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Why Your Abandoned Project Was Still Worth It

July 2nd, 2013 Matt Leave a comment Go to comments
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After last week’s list of reasons to abandon your project, I thought I should share some ways that your project was not a complete waste of time!

Every project holds some value. As writers, we grow just as much (if not moreso) with every failure as we do success.

I have already spoken about my example abandoned project and how it enabled me to get writing in the first place and create some kind of routine – it was proof that writing could fit in to my life – what could e more valuable?

Why your trunked project was not a waste of time

And so on to the list. Here are some things you might have got out of a project, even if you did abandon it.


Each abandoned page represents a lesson! Image courtesy of Sharon Drummond on Flickr.

  • Developing your process Writing is not easy, and a huge part of that is getting your routine right. Establishing a process that works for you is a constant endeavour. It is something that is subtly moulded with every project you undertake, no matter how far you made it through.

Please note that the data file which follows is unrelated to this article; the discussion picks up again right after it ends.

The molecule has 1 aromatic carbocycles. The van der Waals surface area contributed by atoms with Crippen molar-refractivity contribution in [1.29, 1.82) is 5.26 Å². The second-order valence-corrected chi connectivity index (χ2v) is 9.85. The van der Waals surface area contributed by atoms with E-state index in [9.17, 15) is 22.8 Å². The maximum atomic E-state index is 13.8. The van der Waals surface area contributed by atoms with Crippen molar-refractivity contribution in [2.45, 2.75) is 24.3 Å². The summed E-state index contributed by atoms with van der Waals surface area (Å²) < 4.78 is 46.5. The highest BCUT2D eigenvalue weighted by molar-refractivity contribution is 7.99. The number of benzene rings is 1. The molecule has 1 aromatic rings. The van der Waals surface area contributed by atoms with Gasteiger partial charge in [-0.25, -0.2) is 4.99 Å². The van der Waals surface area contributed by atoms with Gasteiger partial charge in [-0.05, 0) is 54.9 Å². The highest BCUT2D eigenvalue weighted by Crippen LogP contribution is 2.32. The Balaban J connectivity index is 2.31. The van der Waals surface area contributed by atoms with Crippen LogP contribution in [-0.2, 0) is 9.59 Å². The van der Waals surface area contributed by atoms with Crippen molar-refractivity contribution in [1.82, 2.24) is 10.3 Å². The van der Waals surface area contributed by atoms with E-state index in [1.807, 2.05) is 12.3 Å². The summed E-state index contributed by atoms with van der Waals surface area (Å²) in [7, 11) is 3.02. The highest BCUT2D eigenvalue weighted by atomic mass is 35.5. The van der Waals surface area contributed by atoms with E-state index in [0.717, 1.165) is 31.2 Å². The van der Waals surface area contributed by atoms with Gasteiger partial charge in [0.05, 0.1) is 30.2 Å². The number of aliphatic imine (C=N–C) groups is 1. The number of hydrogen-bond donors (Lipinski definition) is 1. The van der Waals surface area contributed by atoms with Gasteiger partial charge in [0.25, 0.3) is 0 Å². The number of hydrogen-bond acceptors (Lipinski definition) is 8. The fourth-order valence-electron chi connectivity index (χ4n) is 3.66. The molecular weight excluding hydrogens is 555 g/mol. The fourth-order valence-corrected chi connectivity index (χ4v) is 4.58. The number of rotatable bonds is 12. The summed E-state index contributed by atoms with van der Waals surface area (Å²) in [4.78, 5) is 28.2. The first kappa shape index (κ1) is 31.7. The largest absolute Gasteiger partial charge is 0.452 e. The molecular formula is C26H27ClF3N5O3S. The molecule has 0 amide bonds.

• Know what it feels like to work on something For those of us starting out, or trying something new simply knowing what it feels like to create a specific something or to finish it can be invaluable. For the first-time novel writer, finishing a first draft is a big deal. If that novel goes no further than that, it does not diminish the magnitude of that accomplishment.

  • The idea might return later in some way You’ve had an idea, you’ve developed it, it didn’t work out. That doesn’t necessarily mean the initial idea was bad. And even if it was, some aspect of it may surface in a later piece.

    trunked projects

    Trunked does not mean useless. Image courtesy of Newsum Antiques on Flickr.

  • You found out what didn’t work Sometimes that’s half the battle. Failing can be like making a shortcut – you know which roads not to go down.

  • A character might come out of it that you can use again Maybe the story itself was naff, but the protagonist developed quite nicely. Why not make another story based around that character? This point can be spun many different ways too – what about the location, that unusual weapon etc. what people, places or objects did you enjoy from your story?

  • Might inspire a different idea Inspiration comes from the strangest places, often out of the blue. It might be that beyond the ideas above, a new, seemingly unrelated idea may sprang forth whilst you were working on your ill-fated project.

  • You may still come back to it Maybe the time just wasn’t right for this one, or perhaps it was you who was not right. In any case, keep your “failure” (there are no failures, only lessons). One day, rifling through a drawer, you may come across it and realise it still has potential. You never know.

Over to you:
Feeling bad about an unfinished story? Set aside your guilt and consider what you learned. Then tell us all about it in the comments, please!